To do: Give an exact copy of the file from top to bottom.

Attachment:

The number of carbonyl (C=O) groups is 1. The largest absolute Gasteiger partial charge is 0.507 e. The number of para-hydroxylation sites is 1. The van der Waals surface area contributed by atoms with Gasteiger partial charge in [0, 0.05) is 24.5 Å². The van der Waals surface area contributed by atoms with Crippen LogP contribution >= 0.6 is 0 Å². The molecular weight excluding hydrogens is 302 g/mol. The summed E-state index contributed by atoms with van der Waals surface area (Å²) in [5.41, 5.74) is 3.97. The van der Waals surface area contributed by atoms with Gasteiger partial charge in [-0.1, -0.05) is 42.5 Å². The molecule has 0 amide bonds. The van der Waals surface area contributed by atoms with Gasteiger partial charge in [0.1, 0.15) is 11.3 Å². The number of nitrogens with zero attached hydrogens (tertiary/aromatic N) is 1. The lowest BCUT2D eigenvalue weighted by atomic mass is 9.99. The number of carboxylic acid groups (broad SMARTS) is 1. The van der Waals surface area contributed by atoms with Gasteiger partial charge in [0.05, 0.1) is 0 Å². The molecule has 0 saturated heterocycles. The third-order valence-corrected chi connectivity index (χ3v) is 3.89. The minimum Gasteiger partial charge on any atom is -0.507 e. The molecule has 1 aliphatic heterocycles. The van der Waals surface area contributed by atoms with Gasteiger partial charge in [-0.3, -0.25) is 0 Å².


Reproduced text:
The number of carbonyl (C=O) groups is 1. The largest absolute Gasteiger partial charge is 0.507 e. The number of para-hydroxylation sites is 1. The van der Waals surface area contributed by atoms with Gasteiger partial charge in [0, 0.05) is 24.5 Å². The van der Waals surface area contributed by atoms with Crippen LogP contribution >= 0.6 is 0 Å². The molecular weight excluding hydrogens is 302 g/mol. The summed E-state index contributed by atoms with van der Waals surface area (Å²) in [5.41, 5.74) is 3.97. The van der Waals surface area contributed by atoms with Gasteiger partial charge in [-0.1, -0.05) is 42.5 Å². The molecule has 0 amide bonds. The van der Waals surface area contributed by atoms with Gasteiger partial charge in [0.1, 0.15) is 11.3 Å². The number of nitrogens with zero attached hydrogens (tertiary/aromatic N) is 1. The lowest BCUT2D eigenvalue weighted by atomic mass is 9.99. The number of carboxylic acid groups (broad SMARTS) is 1. The van der Waals surface area contributed by atoms with Gasteiger partial charge in [0.05, 0.1) is 0 Å². The molecule has 0 saturated heterocycles. The third-order valence-corrected chi connectivity index (χ3v) is 3.89. The minimum Gasteiger partial charge on any atom is -0.507 e. The molecule has 1 aliphatic heterocycles. The van der Waals surface area contributed by atoms with Gasteiger partial charge in [-0.3, -0.25) is 0 Å².